Many are observing Ferguson and witnessing the anger, demonstrations, looting and vandalism and calling for quiet. But quiet isn't enough. The absence of noise isn't the presence of justice - and we must demand justice in Ferguson and the other 'Fergusons' around America.
Look at the coded language the Right is using against President Barack Obama. Openly calling him a liar in Congress, saying he is 'not a Christian, he was not born here, he is not one of us.' That makes addressing such issues trickier for the first African-American in the White House.
For me, Barack Obama's election was a milestone of the most extraordinary kind. On the day he was elected I felt such hope in my heart. I thought we were seeing the beginning of a new era of equal opportunity across race and gender such as America had never known before.
We blacks were the first people embracing Obama, long before the people at expensive fundraisers were supporting him. We gave him his first love, 96 percent of blacks voted for him in 2008. Yet today we are the number one in unemployment, with 16 percent of American blacks out of work.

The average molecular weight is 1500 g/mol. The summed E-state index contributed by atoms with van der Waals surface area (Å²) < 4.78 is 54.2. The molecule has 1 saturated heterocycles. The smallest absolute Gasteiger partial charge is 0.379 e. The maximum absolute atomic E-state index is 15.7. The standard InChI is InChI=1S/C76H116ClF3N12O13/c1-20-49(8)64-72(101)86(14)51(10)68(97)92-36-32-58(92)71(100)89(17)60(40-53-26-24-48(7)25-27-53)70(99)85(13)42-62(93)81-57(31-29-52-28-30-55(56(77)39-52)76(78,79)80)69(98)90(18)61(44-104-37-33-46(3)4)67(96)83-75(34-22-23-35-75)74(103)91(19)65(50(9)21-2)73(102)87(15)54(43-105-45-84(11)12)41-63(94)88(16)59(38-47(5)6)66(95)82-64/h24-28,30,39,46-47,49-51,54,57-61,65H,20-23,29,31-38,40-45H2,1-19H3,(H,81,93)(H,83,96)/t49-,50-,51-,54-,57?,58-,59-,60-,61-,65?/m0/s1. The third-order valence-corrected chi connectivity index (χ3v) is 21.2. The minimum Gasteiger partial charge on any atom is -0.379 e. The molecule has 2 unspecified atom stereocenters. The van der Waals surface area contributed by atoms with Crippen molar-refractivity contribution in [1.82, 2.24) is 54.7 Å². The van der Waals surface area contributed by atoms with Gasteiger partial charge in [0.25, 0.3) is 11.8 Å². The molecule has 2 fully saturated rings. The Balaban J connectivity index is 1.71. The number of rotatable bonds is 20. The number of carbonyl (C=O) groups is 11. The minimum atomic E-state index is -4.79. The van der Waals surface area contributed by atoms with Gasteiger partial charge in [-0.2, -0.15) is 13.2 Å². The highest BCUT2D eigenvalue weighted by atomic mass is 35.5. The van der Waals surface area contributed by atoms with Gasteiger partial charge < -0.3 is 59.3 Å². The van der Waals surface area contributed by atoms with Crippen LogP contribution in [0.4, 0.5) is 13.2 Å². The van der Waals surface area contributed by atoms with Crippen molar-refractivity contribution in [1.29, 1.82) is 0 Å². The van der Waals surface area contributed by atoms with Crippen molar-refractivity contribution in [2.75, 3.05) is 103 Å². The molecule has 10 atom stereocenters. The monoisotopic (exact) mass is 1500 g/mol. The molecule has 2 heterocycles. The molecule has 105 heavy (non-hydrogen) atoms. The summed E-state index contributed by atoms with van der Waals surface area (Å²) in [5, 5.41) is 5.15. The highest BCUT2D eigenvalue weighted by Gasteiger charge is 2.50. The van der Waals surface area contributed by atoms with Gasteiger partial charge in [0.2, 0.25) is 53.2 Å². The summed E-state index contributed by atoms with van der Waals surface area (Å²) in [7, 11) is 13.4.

The coffers are full of money and equipment for the Ferguson Police and the Missouri National Guard to put down a potential uprising, but no money for actually uplifting the people of Ferguson, St. Louis, Missouri and around the nation.
Negroes' problem is that they do not have their egos. That's why our churches end up having a white service, because our preacher is not arrogant enough to take God's word, so he have to go and get some white fellow's agenda and put it in his church.
Today's students can put dope in their veins or hope in their brains. If they can conceive it and believe it, they can achieve it. They must know it is not their aptitude but their attitude that will determine their altitude.